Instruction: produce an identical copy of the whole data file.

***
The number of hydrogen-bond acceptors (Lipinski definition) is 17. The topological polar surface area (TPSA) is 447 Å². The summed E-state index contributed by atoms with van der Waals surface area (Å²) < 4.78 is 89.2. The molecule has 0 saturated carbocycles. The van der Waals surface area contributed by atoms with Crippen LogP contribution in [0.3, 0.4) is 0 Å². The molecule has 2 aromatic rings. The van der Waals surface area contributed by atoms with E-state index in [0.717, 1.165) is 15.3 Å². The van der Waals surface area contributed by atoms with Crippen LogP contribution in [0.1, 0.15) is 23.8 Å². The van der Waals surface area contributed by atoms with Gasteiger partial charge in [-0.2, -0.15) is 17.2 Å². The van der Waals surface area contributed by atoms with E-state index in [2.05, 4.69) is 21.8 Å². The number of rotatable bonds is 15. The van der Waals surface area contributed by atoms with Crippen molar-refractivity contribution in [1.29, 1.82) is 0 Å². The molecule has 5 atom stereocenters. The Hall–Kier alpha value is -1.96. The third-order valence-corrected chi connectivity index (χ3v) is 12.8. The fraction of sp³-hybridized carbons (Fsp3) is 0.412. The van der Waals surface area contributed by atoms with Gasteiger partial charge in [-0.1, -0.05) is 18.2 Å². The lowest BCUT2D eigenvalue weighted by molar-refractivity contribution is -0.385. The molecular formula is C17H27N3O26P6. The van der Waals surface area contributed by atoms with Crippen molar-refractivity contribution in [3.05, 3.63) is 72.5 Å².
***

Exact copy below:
The number of hydrogen-bond acceptors (Lipinski definition) is 17. The topological polar surface area (TPSA) is 447 Å². The summed E-state index contributed by atoms with van der Waals surface area (Å²) < 4.78 is 89.2. The molecule has 0 saturated carbocycles. The van der Waals surface area contributed by atoms with Crippen LogP contribution in [0.3, 0.4) is 0 Å². The molecule has 2 aromatic rings. The van der Waals surface area contributed by atoms with E-state index in [0.717, 1.165) is 15.3 Å². The van der Waals surface area contributed by atoms with Crippen LogP contribution in [0.1, 0.15) is 23.8 Å². The van der Waals surface area contributed by atoms with Gasteiger partial charge in [-0.2, -0.15) is 17.2 Å². The van der Waals surface area contributed by atoms with E-state index in [2.05, 4.69) is 21.8 Å². The number of rotatable bonds is 15. The van der Waals surface area contributed by atoms with Crippen molar-refractivity contribution in [1.29, 1.82) is 0 Å². The molecule has 5 atom stereocenters. The Hall–Kier alpha value is -1.96. The third-order valence-corrected chi connectivity index (χ3v) is 12.8. The fraction of sp³-hybridized carbons (Fsp3) is 0.412. The van der Waals surface area contributed by atoms with Gasteiger partial charge in [-0.1, -0.05) is 18.2 Å². The lowest BCUT2D eigenvalue weighted by molar-refractivity contribution is -0.385. The molecular formula is C17H27N3O26P6. The van der Waals surface area contributed by atoms with Crippen molar-refractivity contribution in [3.05, 3.63) is 72.5 Å².